When it comes to making a list of the most influential country singers ever, Hank Williams, Sr. may be the artist most people would put at the top. Hank wrote and lived what he sang, and true to one of his own song titles, he never got out of this world alive. Another country artist who was a major influence on many aspiring young singers, though, was Lefty Frizzell, who brought another dimension to country with hits that were as big as Hank’s, like “If You’ve Got the Money I’ve Got the Time.”
Written by Frizzell with his producer Jim Beck – whose actual involvement in the writing process isn’t really known today – “Money” was recorded when the 22-year-old Frizzell knew next to nothing about making records. It almost immediately topped the charts in 1950 as one side of a 10-inch 78 rpm record, backed with “I Love You a Thousand Ways.”
The song opens with what has become the iconic titular chorus that’s been sung in countless American Legion halls and honky-tonks over nearly seven decades. On the original release Frizzell sang We’ll make all the night spots, dance, drink beer and wine in the chorus. But later, in live and televised performances, he replaced the second half of that line, instead singing We’ll make all the night spots, dance to the music fine, omitting the alcohol reference for some reason.
Not a lot of people are still around who knew Frizzell back in the day, but country singer Bobby Lewis is someone who was both influenced by and acquainted with him. A recent inductee into the Kentucky Music Hall of Fame, the Grammy-nominated Lewis charted more than two dozen singles beginning in the 1960s, around the time Frizzell was making his final appearance at number one with the Bill Anderson/Don Wayne single, “Saginaw, Michigan.”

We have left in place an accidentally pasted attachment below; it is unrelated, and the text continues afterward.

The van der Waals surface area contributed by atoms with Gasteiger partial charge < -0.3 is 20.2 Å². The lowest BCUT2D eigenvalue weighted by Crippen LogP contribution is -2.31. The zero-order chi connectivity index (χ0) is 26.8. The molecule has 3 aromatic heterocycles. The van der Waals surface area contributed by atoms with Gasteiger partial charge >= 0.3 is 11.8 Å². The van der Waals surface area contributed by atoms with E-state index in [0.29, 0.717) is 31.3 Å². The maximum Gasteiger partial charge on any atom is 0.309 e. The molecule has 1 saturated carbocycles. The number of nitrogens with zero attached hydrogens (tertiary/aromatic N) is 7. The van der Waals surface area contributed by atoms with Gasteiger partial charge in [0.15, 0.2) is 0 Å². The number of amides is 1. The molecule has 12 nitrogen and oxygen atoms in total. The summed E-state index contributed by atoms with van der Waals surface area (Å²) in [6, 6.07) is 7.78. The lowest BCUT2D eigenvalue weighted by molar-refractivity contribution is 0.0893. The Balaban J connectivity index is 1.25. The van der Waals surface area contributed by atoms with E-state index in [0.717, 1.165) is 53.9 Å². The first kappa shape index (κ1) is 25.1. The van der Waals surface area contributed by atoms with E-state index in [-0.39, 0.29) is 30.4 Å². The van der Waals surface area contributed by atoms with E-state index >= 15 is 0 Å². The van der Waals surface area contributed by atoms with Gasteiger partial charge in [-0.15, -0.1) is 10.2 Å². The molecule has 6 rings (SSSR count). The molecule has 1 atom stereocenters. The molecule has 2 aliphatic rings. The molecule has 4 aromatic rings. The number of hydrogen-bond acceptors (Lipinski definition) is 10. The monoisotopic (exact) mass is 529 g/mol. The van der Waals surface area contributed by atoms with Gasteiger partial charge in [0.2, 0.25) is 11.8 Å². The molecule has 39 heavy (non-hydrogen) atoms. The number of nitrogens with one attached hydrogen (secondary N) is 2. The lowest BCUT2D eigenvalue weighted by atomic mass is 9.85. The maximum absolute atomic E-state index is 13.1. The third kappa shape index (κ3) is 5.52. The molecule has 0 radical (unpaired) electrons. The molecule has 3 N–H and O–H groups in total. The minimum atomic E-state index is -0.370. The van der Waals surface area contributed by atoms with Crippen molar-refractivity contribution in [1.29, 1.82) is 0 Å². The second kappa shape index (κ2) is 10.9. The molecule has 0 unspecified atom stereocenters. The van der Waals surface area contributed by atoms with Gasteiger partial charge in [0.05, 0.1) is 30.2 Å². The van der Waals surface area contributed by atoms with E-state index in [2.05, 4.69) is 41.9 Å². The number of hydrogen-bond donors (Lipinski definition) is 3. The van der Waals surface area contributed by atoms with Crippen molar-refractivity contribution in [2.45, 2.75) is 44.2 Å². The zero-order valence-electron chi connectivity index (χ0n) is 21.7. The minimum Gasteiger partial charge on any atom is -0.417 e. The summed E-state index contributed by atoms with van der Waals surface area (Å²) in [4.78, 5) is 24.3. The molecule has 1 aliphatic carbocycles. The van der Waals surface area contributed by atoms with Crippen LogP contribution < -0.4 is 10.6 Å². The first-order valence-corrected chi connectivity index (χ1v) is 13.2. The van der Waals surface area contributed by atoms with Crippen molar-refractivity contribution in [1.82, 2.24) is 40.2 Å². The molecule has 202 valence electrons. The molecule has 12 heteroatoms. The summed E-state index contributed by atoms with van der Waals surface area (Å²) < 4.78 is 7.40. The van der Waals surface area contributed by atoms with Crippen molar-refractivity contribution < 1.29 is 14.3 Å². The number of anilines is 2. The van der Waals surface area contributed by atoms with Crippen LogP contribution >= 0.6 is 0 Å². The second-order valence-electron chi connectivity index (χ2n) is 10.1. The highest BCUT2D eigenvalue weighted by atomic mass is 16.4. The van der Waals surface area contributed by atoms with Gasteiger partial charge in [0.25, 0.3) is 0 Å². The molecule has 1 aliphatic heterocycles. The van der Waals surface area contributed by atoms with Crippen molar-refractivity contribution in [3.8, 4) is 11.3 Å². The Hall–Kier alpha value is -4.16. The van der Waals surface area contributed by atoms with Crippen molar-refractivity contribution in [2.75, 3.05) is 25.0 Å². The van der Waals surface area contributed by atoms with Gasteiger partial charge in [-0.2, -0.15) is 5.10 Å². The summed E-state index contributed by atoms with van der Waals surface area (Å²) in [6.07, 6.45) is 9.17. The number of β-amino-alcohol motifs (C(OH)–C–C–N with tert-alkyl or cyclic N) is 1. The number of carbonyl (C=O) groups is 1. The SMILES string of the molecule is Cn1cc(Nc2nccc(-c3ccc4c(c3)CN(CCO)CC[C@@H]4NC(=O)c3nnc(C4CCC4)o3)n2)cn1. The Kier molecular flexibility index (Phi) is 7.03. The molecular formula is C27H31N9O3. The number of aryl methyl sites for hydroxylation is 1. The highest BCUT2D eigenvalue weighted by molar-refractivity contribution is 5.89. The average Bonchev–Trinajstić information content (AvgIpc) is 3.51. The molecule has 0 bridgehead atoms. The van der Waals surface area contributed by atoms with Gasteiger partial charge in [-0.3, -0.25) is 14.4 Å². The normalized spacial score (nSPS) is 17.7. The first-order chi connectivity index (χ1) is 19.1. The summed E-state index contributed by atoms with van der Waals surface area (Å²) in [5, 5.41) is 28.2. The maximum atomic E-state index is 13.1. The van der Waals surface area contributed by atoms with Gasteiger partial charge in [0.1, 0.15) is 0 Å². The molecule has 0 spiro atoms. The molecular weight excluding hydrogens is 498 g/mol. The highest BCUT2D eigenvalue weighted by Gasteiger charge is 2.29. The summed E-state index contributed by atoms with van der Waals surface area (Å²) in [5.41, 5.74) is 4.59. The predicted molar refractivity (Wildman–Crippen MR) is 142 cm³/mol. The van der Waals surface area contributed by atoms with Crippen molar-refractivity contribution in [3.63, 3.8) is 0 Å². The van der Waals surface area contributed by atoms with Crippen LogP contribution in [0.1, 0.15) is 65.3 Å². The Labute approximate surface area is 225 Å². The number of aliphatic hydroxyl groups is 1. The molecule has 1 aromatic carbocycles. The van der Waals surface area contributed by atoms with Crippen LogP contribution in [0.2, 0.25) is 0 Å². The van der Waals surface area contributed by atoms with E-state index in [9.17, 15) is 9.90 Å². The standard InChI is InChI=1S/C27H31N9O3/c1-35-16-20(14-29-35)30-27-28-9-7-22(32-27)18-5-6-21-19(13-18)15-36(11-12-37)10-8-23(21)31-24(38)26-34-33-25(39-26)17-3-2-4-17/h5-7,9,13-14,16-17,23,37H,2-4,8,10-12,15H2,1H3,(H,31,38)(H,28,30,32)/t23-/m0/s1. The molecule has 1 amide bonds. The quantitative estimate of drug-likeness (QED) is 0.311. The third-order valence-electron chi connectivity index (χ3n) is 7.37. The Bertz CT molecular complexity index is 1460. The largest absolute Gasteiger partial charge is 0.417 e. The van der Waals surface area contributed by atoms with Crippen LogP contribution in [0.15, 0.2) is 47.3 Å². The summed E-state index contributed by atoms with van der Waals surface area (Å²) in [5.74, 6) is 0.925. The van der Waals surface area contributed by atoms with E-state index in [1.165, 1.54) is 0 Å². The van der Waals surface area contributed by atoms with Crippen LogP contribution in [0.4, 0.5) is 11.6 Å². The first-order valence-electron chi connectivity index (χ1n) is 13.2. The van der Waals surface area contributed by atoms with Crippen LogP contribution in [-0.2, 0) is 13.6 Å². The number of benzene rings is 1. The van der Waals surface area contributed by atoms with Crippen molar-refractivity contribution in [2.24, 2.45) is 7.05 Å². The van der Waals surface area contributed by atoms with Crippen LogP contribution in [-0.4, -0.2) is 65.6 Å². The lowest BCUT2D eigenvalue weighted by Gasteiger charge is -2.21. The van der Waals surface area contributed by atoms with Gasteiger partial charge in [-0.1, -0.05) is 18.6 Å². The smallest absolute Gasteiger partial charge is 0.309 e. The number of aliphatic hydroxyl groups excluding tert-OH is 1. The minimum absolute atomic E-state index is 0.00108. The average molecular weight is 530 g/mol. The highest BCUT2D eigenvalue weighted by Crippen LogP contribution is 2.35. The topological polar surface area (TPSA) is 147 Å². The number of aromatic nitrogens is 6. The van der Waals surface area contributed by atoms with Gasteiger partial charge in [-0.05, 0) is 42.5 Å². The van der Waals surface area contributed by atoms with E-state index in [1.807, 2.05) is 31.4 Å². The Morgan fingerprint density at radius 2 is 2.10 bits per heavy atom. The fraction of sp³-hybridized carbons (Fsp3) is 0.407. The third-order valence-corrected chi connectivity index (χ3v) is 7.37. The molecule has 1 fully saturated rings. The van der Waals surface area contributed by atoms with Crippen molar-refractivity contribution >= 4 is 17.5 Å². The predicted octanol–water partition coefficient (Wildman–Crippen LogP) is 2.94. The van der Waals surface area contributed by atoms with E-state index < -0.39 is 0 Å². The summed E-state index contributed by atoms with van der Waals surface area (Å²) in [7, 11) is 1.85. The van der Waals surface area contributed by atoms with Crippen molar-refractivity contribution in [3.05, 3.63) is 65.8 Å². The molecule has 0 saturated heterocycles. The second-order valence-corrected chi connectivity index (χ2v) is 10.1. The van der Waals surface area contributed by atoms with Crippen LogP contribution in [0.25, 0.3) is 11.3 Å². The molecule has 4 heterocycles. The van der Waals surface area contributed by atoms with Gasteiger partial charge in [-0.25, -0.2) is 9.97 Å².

“I didn’t know Lefty well, but I sure admired him and his music,” Lewis said. “I played ‘If You’ve Got the Money’ many years ago when I was doing covers. I was inspired by Lefty, looked up to Lefty because he was a great singer with a one-of-a-kind style and presentation. And he was a good writer, he wrote some great stuff. He was somebody who was just trying to be himself, not sound like somebody else. After that, everybody wanted to sound like him. He was also really an influence on Merle [Haggard] and Willie [Nelson].”
Indeed, Haggard had a hit single with his version of Frizzell’s song “That’s the Way Love Goes” from the album of the same name, and Nelson reached number one with his cover of “Money” in 1976. Nelson’s 1977 tribute album, To Lefty From Willie, contained 10 songs from Frizzell’s catalog but for some odd reason didn’t contain that single; in a 2003 reissue of the album, “Money” was wisely added to the track listing.
Frizzell, who died young at 47, would have been 90 this year. To celebrate his birthday and his influence on country music, his brother, singer David Frizzell of “You’re the Reason God Made Oklahoma” fame, is coordinating LeftyFest, a day-long country music festival in Lefty’s hometown of Corsicana, Texas on Saturday, June 16. For more information visit www.davidfrizzell.com/leftyfest.